Jonah’s visit saw city have a whale for a time

Gloucestershire Echo - - NOSTALGIA - nos­te­[email protected] Robin BROOKS

IN the late 1970s Glouces­ter had a whale of a time. More ac­cu­rately, Glouces­ter had a whale for a time. Its name was Jonah and it ar­rived on the back of a ten wheeled truck that parked for a cou­ple of weeks out­side the old swim­ming baths in Bar­ton Street.

For a few pence vis­i­tors could join the queue and shuf­fle past the em­balmed crea­ture.

It was a sight once seen never for­got­ten and a smell once smelled never for­got­ten.

The min­gled whiffs of formalde­hyde in which the whale was pick­led, diesel fumes from the gen­er­a­tors used to power the re­frig­er­a­tion plant that strug­gled to keep the gar­gan­tuan car­cass cool, plus that earthy pong that goes hand-in-hand with any­thing fishy that’s past its best, are un­for­get­table, even 40 odd years on.

Jonah was a 69 ton rorqual whale, more specif­i­cally a fin­back, al­most 70 feet long, which had been caught and killed in Septem­ber 1952 off the Nor­we­gian port of Trond­hjem.

The gar­gan­tuan car­cass was taken to Oslo Univer­sity where its vi­tal or­gans were re­moved, the in­flated lungs put on ex­hi­bi­tion and a re­frig­er­a­tion unit in­stalled in­side to pre­serve the corpse.

Then Jonah was loaded on a spe­cially con­structed 100ft trailer, which at the time was the big­gest lorry in the world, and taken on tour.

The in­tended pur­pose was to pro­mote whal­ing, an ac­tiv­ity in which Nor­way was, let’s hope to its eter­nal shame, a world leader.

But when on­look­ers saw the har­poons and other fear­some in­stru­ments used in the grisly in­dus­try to catch and kill the mag­nif­i­cent mam­mals, the ef­fect was to awaken pub­lic con­science to the bar­bar­ity of the busi­ness.

For the next 25 years Jonah was ex­hib­ited all over Europe, Ja­pan and Africa hav­ing been bought and sold by a suc­ces­sion of trav­el­ling show own­ers and cir­cuses.

The un­for­tu­nate de­ceased mam­mal was ex­hib­ited in Hol­land, Bel­gium, Ger­many and France, be­fore be­ing dis­patched from Dunkirk in a Dutch coaster to ar­rive in Bri­tain and go on show un­der Water­loo Bridge in Lon­don.

Ed­u­ca­tion boards po­si­tioned around Jonah in­formed vis­i­tors on such mat­ters as how many kinds of whale there are, what they eat, how they com­mu­ni­cate and so on.

Much more mem­o­rable, how­ever, was the macabre sight of the whale’s ver­te­brae, ribs, in­ner ears and eye, which were on dis­play, the lat­ter in a glass demi­john.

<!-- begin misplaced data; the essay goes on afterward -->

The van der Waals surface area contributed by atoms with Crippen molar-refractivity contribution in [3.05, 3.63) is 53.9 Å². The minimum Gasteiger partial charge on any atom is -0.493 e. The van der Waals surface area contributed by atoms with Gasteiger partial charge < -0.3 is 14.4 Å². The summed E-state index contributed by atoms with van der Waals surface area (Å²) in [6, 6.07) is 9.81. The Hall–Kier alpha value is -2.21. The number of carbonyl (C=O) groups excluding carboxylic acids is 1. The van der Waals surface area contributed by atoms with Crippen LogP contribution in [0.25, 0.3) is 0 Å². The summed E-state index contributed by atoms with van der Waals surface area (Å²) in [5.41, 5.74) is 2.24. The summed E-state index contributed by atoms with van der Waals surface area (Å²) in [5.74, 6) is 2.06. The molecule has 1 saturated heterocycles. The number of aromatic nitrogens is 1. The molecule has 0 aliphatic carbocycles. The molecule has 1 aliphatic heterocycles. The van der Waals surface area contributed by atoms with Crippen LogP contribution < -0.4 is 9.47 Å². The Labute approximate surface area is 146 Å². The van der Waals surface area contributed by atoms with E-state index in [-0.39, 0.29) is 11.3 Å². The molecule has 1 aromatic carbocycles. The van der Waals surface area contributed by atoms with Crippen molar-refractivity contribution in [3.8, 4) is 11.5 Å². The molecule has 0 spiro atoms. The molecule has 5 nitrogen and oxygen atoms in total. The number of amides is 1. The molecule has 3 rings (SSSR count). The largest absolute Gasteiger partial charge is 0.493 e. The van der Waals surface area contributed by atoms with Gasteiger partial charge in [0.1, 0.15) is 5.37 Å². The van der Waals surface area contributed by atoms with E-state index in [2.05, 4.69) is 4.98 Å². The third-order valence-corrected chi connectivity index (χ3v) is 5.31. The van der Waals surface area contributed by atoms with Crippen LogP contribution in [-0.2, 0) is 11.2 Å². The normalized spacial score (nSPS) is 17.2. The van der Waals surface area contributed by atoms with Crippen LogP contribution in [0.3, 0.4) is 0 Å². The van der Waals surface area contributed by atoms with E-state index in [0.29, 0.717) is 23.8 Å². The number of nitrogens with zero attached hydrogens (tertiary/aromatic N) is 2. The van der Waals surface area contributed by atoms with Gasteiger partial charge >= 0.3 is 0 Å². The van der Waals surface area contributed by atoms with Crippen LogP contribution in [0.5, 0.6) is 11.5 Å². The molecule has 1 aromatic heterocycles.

A dor­mouse in a glass case was placed on a pedestal along­side the leviathan, pre­sum­ably to il­lus­trate to any­one who hadn’t al­ready no­ticed that an­i­mals come in all shapes and sizes.

I was one of the many who went to see poor old Jonah in Glouces­ter.

In the same queue was a con­fused wo­man who asked the at­ten­dant if she was look­ing at the ac­tual whale that swal­lowed Jonah in the Bi­ble story.

When the at­ten­dant said he thought it un­likely, she asked for her money back.

A few years ago a book ti­tled The Barns­ley Whale by au­thor Steve Deput was pub­lished and told the tale of Jonah.

It seems that there were in fact three Jon­ahs ex­hib­ited on spe­cially con­structed lor­ries.

Mr Deput dis­cov­ered that one was dis­posed of in Spain. The fate of the sec­ond was un­known, al­though it could have been in­cin­er­ated in a fur­nace be­long­ing to the Na­tional Coal Board in Barns­ley, York­shire.

But the third, said the book, is still with us. It was taken to a ware­house on the Dutch/bel­gian bor­der to un­dergo restora­tion and pos­si­bly hit the road again.

Con­se­quently he could ap­pear on tem­po­rary ex­hi­bi­tion some­where near you soon.

If you’re liv­ing down wind at the time, you won’t need any­one to an­nounce the fact of his ar­rival, of that you may be sure.

In­ci­den­tally, Whale Wharf at Lit­tle­ton-upon-sev­ern is so named be­cause in 1885 an un­for­tu­nate leviathan was stranded there and died.

Such was the pub­lic in­ter­est that the Mid­land Rail­way ran spe­cial ex­cur­sion trains from Glouces­ter to go and see it.

Fam­i­lies paid to see Jonah the whale

You could have your pic­ture taken with Jonah

Jonah on tour

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